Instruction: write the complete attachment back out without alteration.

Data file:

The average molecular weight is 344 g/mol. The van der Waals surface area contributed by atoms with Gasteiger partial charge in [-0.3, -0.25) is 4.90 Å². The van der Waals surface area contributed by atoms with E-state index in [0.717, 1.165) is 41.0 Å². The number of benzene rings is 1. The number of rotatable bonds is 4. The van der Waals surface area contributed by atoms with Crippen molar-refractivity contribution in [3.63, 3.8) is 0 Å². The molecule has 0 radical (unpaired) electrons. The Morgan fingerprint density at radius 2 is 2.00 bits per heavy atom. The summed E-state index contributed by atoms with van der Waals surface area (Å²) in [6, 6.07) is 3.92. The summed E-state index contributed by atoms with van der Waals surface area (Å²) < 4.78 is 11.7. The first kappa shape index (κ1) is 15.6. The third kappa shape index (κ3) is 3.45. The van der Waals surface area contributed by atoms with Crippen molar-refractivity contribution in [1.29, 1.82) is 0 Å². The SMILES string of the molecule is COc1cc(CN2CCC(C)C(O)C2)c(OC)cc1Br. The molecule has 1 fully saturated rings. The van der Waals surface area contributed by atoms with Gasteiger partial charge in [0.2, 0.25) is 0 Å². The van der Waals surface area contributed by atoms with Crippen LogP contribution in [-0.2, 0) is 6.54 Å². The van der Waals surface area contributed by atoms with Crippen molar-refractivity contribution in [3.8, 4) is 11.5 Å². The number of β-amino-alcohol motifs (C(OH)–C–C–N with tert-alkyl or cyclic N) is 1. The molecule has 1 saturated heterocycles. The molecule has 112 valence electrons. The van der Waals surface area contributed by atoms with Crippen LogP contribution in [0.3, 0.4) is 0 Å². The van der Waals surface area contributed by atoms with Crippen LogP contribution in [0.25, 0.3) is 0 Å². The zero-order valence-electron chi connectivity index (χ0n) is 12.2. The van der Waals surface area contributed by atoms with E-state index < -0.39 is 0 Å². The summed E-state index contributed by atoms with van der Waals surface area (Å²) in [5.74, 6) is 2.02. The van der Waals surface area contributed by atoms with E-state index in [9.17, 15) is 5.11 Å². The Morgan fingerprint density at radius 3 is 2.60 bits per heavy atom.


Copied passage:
The average molecular weight is 344 g/mol. The van der Waals surface area contributed by atoms with Gasteiger partial charge in [-0.3, -0.25) is 4.90 Å². The van der Waals surface area contributed by atoms with E-state index in [0.717, 1.165) is 41.0 Å². The number of benzene rings is 1. The number of rotatable bonds is 4. The van der Waals surface area contributed by atoms with Crippen molar-refractivity contribution in [3.63, 3.8) is 0 Å². The molecule has 0 radical (unpaired) electrons. The Morgan fingerprint density at radius 2 is 2.00 bits per heavy atom. The summed E-state index contributed by atoms with van der Waals surface area (Å²) in [6, 6.07) is 3.92. The summed E-state index contributed by atoms with van der Waals surface area (Å²) < 4.78 is 11.7. The first kappa shape index (κ1) is 15.6. The third kappa shape index (κ3) is 3.45. The van der Waals surface area contributed by atoms with Crippen molar-refractivity contribution in [1.29, 1.82) is 0 Å². The SMILES string of the molecule is COc1cc(CN2CCC(C)C(O)C2)c(OC)cc1Br. The molecule has 1 fully saturated rings. The van der Waals surface area contributed by atoms with Gasteiger partial charge in [0.2, 0.25) is 0 Å². The van der Waals surface area contributed by atoms with Crippen LogP contribution in [-0.2, 0) is 6.54 Å². The van der Waals surface area contributed by atoms with Crippen molar-refractivity contribution in [3.8, 4) is 11.5 Å². The number of β-amino-alcohol motifs (C(OH)–C–C–N with tert-alkyl or cyclic N) is 1. The molecule has 1 saturated heterocycles. The molecule has 112 valence electrons. The van der Waals surface area contributed by atoms with Crippen LogP contribution in [0.3, 0.4) is 0 Å². The van der Waals surface area contributed by atoms with Crippen LogP contribution in [0.25, 0.3) is 0 Å². The zero-order valence-electron chi connectivity index (χ0n) is 12.2. The van der Waals surface area contributed by atoms with E-state index < -0.39 is 0 Å². The summed E-state index contributed by atoms with van der Waals surface area (Å²) in [5.74, 6) is 2.02. The van der Waals surface area contributed by atoms with E-state index in [9.17, 15) is 5.11 Å². The Morgan fingerprint density at radius 3 is 2.60 bits per heavy atom.